Charlie has spent many an hour logging bird and butterfly sightings in various locations in the FLNF and he’ll lead the group to some of the best spots for doing so. Oh, and we’ll see some plants, too! This will be a moderate walk on forest trails.Meet at the Ballard Pond parking area on Searsburg Road, West of T-burg at 10, or at CCE at 9 am to carpool.
If you ever get a chance to walk in the Finger Lakes National Forest with Charlie Smith, jump to be there! He has studied the FLNF for decades and can recite the history, and natural history of the land and "read" the history in the landscape.
We visited Ballard Pond, and then moved on to Teeter Pond. We went to see an isolated woodlot that is almost entirely hickories, rather unusual. It's within a pasture just West of Teeter Pond, so it's a grazed woodlot. There were shagbark and red hickories, and little else, and seemed to be the same age. Charlie and Robert Wesley suggested that it might be the result of selective logging to remove the more valuable oaks. The views were spectacular across the meadows into the Seneca valley, and the day was just perfect. A list of the birds and amphibians we saw is below, and the full plant list can be seen by clicking this link (plant list).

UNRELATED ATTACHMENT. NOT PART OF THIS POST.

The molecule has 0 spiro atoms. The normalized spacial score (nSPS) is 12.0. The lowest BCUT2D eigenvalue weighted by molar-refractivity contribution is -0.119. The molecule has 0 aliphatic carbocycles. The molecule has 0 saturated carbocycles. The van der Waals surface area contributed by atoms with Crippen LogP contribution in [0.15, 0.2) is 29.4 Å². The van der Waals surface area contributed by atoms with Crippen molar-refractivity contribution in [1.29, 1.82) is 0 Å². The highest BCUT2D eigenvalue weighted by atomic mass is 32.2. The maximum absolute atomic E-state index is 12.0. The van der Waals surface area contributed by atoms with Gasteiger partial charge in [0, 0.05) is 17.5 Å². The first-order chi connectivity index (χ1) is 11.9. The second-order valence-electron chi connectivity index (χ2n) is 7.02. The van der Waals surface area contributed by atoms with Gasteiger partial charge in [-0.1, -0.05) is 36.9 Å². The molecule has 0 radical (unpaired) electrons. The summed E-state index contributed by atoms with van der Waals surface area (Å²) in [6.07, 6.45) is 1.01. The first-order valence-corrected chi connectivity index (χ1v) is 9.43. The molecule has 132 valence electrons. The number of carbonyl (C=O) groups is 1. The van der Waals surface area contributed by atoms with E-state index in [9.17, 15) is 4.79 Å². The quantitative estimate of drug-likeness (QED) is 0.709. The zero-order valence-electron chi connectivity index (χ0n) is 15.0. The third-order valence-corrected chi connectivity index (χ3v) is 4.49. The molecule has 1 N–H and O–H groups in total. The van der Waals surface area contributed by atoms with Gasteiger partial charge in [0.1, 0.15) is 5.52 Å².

One spectacular plant was an 'old rose", "Harison's Yellow", blooming prolifically in an old house foundation. According to Robert, Harison's Yellow was bred in the 1800's (1830) by (George) Harison, a New York City rose fancier. It is thought to be the offspring of Rosa spinosissima x R. foetida. It is prized for its cold tolerance, and received the Royal Horticultural Society Award of Garden Merit in 1993. Also called the "Pioneer Rose", it traveled with settlers throughout the country. It is said to be the famous "Yellow Rose of Texas". (more on Harison's Yellow) Charlie says that several heritage roses are found at old homesteads in the National Forest.
Birds seen or heard on the walk:
Canada Geese & goslings
Great Blue Heron
Reptiles & Amphibians seen or heard:
Green frog (heard)
American toad (scrunched into the 'cave' of a deep horse footprint)
Butterflies and Odonates seen:
Eastern Tiger Swallowtail
Bluets (Enallagma spp.)